What is Contemporary Dance? An Approach

from Johannes Odenthal


Today, we can look back on 120 years of dance history. New forms of movement have constantly emerged and the human body has been explored as a unique storehouse of knowledge. Dance, a medium of learning and transformation, is a place of self-determination and identity.
We can speak of a century of dance. Terms such as free dance, new dance, modern dance, postmodern dance, expressionist dance and dance theater, Butoh or Nouvelle dance and many more as part of modernity.

Modernity is often equated with the contemporary. “Contemporary” is a vague term because what is considered to be “contemporary” is in a constant state of change. Contemporary is openly structured and can be redefined again and again for every social and cultural-political situation. Despite this formal openness, there are certain principles which differ the contemporary from modernism.

The postcolonial perspective on modernity is helpful here. This postcolonial perspective, which can clearly be read as a project of the West, belongs exclusively to European and North American identity and philosophy. The linearity of modernity and its hegemonic power structure accepted yet stigmatized the dances of Asia, Africa or Latin America as traditional forms, resulting in their exclusion from art. This power structure has become obsolete through the emancipation of artists worldwide.

The very late departure from colonial disenfranchisement that began with the liberation movements in the 1960s has since reorganized the art scenes worldwide. Okwui Enwezor exemplified this awakening in the exhibition „The Short Century“ in 2001 and then in documenta 11. Since this exhibition, art scenes around the world have changed in this enlightened and emancipatory sense.

The French writer and philosopher Edouard Glissant (1928 – 2011) rejected the linearity of Western modernity more than almost anyone else. Glissant developed the alternative concept of simultaneity, in which different forms of knowledge can interact with each other on an equal footing.

William Forsythe’s encouraging students to study as many techniques and body languages as possible in order to realize the potential of decisions for the future mirrors exactly what Glissant demands for a sustainable culture. It is the call to achieve the greatest possible freedom of choice, to get involved in new things and thus to assume personal responsibility.

Forsythe is quoted in the volume Tanztechniken 2010, edited by Ingo Diehl and Friederike Lampert for Tanzplan Deutschland (page 18). All the dance teachers interviewed in that publication describe the techniques of contemporary dance as constantly changing. The guidelines for the analysis of the comprehensive research include questions of location, socio-political contexts, biographical background, relevant theoretical discourses, understanding of the body, gender, space, aesthetic intention, other artistic practices, quality, didactics and methodology. This selection of questions alone shows the complex integration of the contemporary dance scene into social and cultural-political contexts, leading inevitably to ever new constellations.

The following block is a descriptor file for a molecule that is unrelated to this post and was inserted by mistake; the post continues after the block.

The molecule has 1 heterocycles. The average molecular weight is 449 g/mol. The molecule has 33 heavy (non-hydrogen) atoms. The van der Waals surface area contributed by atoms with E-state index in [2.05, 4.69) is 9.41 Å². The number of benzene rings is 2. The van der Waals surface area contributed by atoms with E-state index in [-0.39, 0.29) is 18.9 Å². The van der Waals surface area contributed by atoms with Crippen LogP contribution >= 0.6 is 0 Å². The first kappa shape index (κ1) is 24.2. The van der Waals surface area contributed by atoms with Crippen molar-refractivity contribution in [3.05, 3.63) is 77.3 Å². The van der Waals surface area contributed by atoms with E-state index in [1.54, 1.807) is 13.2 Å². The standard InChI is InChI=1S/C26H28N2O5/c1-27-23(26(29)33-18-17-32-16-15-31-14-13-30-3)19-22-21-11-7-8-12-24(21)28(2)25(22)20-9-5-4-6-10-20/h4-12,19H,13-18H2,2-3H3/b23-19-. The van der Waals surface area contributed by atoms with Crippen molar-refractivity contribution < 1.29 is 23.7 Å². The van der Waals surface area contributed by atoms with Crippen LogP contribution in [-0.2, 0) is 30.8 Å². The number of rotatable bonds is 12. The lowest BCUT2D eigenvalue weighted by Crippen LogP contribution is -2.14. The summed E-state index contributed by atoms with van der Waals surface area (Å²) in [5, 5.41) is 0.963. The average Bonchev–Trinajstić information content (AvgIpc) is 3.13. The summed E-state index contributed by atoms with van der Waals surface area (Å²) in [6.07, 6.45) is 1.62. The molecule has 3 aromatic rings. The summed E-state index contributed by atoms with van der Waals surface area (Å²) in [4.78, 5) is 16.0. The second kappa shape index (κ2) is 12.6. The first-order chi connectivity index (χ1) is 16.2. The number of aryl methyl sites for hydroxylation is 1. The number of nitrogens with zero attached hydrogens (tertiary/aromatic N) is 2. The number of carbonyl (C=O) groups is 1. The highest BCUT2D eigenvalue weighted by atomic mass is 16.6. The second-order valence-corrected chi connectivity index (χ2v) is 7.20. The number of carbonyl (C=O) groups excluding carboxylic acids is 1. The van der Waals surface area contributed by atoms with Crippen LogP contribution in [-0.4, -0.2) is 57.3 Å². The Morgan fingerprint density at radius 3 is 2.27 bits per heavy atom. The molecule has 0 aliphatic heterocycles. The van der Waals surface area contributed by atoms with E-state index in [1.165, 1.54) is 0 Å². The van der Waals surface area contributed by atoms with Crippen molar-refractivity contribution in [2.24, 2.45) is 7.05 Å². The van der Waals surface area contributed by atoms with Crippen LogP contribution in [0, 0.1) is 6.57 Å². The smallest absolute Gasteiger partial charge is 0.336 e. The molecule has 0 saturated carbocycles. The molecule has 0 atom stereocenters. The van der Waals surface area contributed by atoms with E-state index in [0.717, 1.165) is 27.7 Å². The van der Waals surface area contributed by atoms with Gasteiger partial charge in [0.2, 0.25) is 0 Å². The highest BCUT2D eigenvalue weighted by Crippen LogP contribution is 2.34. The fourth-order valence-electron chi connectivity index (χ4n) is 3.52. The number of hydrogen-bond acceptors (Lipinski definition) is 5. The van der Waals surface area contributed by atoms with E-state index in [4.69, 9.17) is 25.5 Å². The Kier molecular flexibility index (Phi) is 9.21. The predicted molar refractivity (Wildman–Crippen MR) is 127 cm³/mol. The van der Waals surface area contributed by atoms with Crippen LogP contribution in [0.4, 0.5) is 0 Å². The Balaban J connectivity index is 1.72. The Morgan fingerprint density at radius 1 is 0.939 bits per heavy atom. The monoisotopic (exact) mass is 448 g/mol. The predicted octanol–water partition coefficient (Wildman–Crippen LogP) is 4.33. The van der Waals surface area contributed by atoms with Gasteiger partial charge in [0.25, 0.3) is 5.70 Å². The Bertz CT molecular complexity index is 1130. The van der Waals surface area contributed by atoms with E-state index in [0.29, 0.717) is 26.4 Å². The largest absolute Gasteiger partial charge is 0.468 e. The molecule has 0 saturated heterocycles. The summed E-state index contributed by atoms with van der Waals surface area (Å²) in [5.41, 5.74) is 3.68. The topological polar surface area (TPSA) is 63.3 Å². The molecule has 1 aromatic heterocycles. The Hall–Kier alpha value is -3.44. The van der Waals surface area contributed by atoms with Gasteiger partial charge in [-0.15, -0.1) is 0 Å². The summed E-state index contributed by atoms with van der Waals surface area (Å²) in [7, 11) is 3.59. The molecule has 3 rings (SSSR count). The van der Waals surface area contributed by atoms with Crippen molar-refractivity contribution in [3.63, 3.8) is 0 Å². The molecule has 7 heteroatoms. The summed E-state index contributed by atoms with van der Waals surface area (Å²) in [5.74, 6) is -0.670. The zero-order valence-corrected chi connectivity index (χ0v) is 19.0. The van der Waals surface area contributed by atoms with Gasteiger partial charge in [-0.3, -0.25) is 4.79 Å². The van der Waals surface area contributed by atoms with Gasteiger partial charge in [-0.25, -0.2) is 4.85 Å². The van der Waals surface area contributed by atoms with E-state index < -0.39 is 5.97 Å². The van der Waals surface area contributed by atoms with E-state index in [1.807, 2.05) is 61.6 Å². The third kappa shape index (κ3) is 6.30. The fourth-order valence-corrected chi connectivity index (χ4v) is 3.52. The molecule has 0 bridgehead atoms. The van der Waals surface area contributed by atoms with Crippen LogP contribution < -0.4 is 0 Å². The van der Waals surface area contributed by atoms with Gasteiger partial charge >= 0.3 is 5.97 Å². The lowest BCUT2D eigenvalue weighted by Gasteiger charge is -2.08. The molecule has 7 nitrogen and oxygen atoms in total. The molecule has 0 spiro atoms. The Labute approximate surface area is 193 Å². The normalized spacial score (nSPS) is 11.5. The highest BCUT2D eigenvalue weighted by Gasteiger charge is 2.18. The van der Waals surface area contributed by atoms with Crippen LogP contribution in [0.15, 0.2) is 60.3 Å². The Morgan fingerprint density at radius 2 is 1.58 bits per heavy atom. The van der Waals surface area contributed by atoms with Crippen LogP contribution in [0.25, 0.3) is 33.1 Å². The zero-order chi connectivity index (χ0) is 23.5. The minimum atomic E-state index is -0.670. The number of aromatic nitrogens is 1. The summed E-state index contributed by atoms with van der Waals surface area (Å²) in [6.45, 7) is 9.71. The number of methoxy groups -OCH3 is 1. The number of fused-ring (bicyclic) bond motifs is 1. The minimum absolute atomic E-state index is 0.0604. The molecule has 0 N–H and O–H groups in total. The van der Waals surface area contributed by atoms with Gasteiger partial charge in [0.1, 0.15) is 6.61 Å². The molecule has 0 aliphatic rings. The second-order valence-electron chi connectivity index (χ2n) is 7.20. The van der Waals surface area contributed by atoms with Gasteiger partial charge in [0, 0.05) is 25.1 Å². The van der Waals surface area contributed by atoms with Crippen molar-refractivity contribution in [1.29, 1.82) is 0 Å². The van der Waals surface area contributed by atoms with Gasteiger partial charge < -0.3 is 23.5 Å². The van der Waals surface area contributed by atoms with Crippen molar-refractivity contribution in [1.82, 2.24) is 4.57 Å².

In this respect, contemporary dance is diverse, not limited to one technique or aesthetic.

The openness of contemporary dance techniques is significantly expanded by somatic and perceptually oriented techniques: release, Alexander technique, eutony, the Feldenkrais method and body-mind centering, to name but a few. The concept of embodied knowledge, the potential of body experience and transformation has grown exponentially over the last 100 years.

Embodied research has opened up new horizons of knowledge that have unique potential for contemporary dance. At the beginning of the 20th century, the body was charged as the medium for self-determination by reform pedagogy, the philosophy of life and new aesthetic possibilities in dance. Today, dancers move into new areas of knowledge production and critical practice based on physical research.

At the same time, the concept of dance as an event between the performer and the passively receptive audience has changed. The key word is participation, When viewed through the idea of participation, dance is a shared experience that gives rise to new ritual practices. New formats are constantly developing in public space, interventions are being transferred from demonstrations to the context of art. Formats of participation and inclusion break the exclusive concept of modernity.